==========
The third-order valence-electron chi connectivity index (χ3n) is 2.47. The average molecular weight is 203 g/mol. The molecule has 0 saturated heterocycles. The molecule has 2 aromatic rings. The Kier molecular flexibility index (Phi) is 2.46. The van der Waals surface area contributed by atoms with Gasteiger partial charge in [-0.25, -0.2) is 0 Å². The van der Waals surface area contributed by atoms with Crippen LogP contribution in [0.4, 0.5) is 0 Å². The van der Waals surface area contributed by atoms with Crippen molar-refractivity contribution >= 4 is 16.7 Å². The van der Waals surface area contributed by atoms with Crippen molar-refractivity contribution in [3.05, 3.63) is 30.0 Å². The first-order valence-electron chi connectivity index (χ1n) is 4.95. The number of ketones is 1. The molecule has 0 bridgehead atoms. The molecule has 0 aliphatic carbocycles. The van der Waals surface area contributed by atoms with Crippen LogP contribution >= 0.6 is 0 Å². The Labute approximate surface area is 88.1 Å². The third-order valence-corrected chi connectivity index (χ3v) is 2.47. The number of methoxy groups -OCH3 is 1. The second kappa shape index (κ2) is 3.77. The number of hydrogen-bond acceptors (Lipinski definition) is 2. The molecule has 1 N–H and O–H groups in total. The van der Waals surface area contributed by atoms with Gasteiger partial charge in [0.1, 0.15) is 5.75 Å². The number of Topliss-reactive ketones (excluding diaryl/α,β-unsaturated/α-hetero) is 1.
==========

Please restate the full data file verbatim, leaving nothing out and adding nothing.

The third-order valence-electron chi connectivity index (χ3n) is 2.47. The average molecular weight is 203 g/mol. The molecule has 0 saturated heterocycles. The molecule has 2 aromatic rings. The Kier molecular flexibility index (Phi) is 2.46. The van der Waals surface area contributed by atoms with Gasteiger partial charge in [-0.25, -0.2) is 0 Å². The van der Waals surface area contributed by atoms with Crippen LogP contribution in [0.4, 0.5) is 0 Å². The van der Waals surface area contributed by atoms with Crippen molar-refractivity contribution >= 4 is 16.7 Å². The van der Waals surface area contributed by atoms with Crippen molar-refractivity contribution in [3.05, 3.63) is 30.0 Å². The first-order valence-electron chi connectivity index (χ1n) is 4.95. The number of ketones is 1. The molecule has 0 bridgehead atoms. The molecule has 0 aliphatic carbocycles. The van der Waals surface area contributed by atoms with Crippen LogP contribution >= 0.6 is 0 Å². The Labute approximate surface area is 88.1 Å². The third-order valence-corrected chi connectivity index (χ3v) is 2.47. The number of methoxy groups -OCH3 is 1. The second kappa shape index (κ2) is 3.77. The number of hydrogen-bond acceptors (Lipinski definition) is 2. The molecule has 1 N–H and O–H groups in total. The van der Waals surface area contributed by atoms with Gasteiger partial charge in [0.1, 0.15) is 5.75 Å². The number of Topliss-reactive ketones (excluding diaryl/α,β-unsaturated/α-hetero) is 1.